By Elizabeth Paal, CFP®, CRPC®
After 12 years of grade school, followed by four years of college, you are voluntarily going to graduate school? Maybe you want to advance in your current job, or think grad school is the ticket to your dream job. Regardless, once people make the decision to go back to school, the question arises – how can I afford this?
Returning to school as an adult often involves some financial sacrifices. Good news though – financial aid, personal savings, employer-funded tuition and private loans may be available to help alleviate some of this financial burden!
Before jumping in and deciding graduate school is your next move, it’s important to sit down and look at how much the education will cost. Don’t just check out the sticker price of the school, but also the price of books, room, commuting, day-care costs (if applicable), etc. And if you plan to go full time, it’s important to factor in the time you’ll be without a paycheck. Once you have this number, it’s time to figure out who will help you pay for graduate school.
In some cases, your parents might offer to help, but don’t assume that’s going to happen when gathering loans to help pay for the education.
The first place that could help would be your current employer. Some companies offer tuition reimbursement expenses, even if it’s for classes unrelated to your current position. The first $5,250 of employer provided education assistance is tax free. If your employer is generous enough to pay for more, know that it will be included as taxable wages for that year.
If you ask your employer for assistance, be sure to check if there are any strings attached. In some cases you might have to stay longer at the company, meaning if you’re going to school to jump ship for a new career this can be counterproductive.
The next place to look would be financial aid. This can be a daunting, so it is best to start at your school’s financial aid office or at www.ed.gov. To qualify for financial aid, you must submit a FAFSA, which is the government’s aid application. FAFSA will look at the amount of money you are expecting to contribute to college costs. If you have a high paying salary or significant assets, then you might have difficulty qualifying for financial aid. If you’re planning to go back to school full time and your income will be dramatically reduced, let the financial aid administrator know because they are authorized to make special circumstances where appropriate.
If you qualify for financial aid, there are a few federal and institutional financial aid options available. The first would be loans – Direct Stafford Loans, Grad PLUS Loans and Perkins Loan. Direct Stafford Loans allow a graduate student to borrow up to $20,500 per year or $40,500 for certain medical training programs, with a maximum loan amount of $138,500 or $224,000 for medical training. This includes undergraduate borrowing, so if you’ve already tapped into the Direct Stafford for undergrad, be sure to add this in to the maximum you can borrow.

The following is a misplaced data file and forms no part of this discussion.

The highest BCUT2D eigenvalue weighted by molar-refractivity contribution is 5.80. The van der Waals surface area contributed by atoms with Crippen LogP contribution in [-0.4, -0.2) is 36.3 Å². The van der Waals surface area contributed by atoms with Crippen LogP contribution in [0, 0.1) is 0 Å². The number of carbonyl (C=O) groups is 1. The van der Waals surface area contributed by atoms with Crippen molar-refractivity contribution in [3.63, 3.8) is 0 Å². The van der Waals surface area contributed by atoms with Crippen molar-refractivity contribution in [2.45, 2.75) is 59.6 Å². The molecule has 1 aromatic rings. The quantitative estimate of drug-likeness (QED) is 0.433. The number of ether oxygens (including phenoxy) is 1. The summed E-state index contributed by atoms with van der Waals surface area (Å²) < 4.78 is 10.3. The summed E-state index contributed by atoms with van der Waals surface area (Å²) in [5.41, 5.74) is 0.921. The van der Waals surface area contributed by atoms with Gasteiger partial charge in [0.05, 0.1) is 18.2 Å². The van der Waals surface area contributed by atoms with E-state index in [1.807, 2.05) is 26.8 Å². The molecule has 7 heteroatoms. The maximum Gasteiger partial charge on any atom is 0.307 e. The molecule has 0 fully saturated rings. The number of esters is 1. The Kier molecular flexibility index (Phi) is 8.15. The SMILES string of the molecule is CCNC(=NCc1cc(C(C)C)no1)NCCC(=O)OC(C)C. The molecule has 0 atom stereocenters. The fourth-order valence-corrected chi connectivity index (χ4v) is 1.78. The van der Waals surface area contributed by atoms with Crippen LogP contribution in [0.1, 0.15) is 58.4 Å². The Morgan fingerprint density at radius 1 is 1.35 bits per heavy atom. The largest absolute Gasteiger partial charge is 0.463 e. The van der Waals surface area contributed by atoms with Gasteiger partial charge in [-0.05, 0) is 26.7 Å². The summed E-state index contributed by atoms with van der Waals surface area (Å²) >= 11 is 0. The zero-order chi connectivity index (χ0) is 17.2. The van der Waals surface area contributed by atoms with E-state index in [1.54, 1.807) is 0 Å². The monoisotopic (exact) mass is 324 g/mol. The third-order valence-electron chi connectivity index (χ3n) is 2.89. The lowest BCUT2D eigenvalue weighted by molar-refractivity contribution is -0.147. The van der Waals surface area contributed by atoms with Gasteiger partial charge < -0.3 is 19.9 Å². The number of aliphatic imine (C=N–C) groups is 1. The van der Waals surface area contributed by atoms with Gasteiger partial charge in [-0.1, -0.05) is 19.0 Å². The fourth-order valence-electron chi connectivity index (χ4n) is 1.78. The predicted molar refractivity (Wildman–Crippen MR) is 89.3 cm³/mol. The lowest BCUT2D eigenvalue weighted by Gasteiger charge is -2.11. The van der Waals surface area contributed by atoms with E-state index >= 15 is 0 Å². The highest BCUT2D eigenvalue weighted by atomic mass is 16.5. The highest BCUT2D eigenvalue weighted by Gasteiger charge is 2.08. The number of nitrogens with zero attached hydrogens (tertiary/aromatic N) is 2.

While the Direct Stafford Loans have a 5.84 percent interest rate for the 2015/16 school year, the Grad Plus Loans have an interest rate of 6.84 percent, but there are no annual borrowing limits. Thought these interest rates are fixed, be sure to check back because new loans rates are set in July. To qualify for these loans, you must attend school at least on a half-time basis. If you’re enrolled less than half the time, then you can apply for the Perkins loan, which is dispersed through individual colleges, and allows students to borrow up to $8,000 a year, with a maximum loan of $60,000, at a current interest rate at 5 percent.
If you don’t qualify for financial aid, the next places to find funding help are scholarships and grants. At the graduate level, these are typically awarded based on merit, not need. Talk to your financial aid office and see what options are available to you.
If you’ve struck out twice with federal and institutional funding, or you need to borrow more than the allowable limit, go to a commercial lender like a bank and inquire about private loans. These typically are higher interest rates and offer less generous repayment options.
After you have exhausted all of these options, then look at using your personal assets. Maybe you have a windfall from an inheritance you can use, or leftover money from a 529 plan to help offset the expenses.
Once you’ve secured your graduate school and funding, make the most of it! You’ve made a big investment, personally and financially, so take full advantage of this time and enjoy that student discount at the movies for a few more years.
Next month I will discuss deducting student loan interest so be sure to check out the post. As always, if you have any questions, please feel free to email me at Elizabeth.Paal@lfg.com. Have a Happy Summer!
Elizabeth Paal is a Director of Financial Planning at Heritage Financial Consultants, LLC and a registered representative of Lincoln Financial Advisors Corp., a broker/dealer (member SIPC) and registered investment advisor. Heritage Financial Consultants is not an affiliate of Lincoln Financial Advisors. CRN- 1517239-060316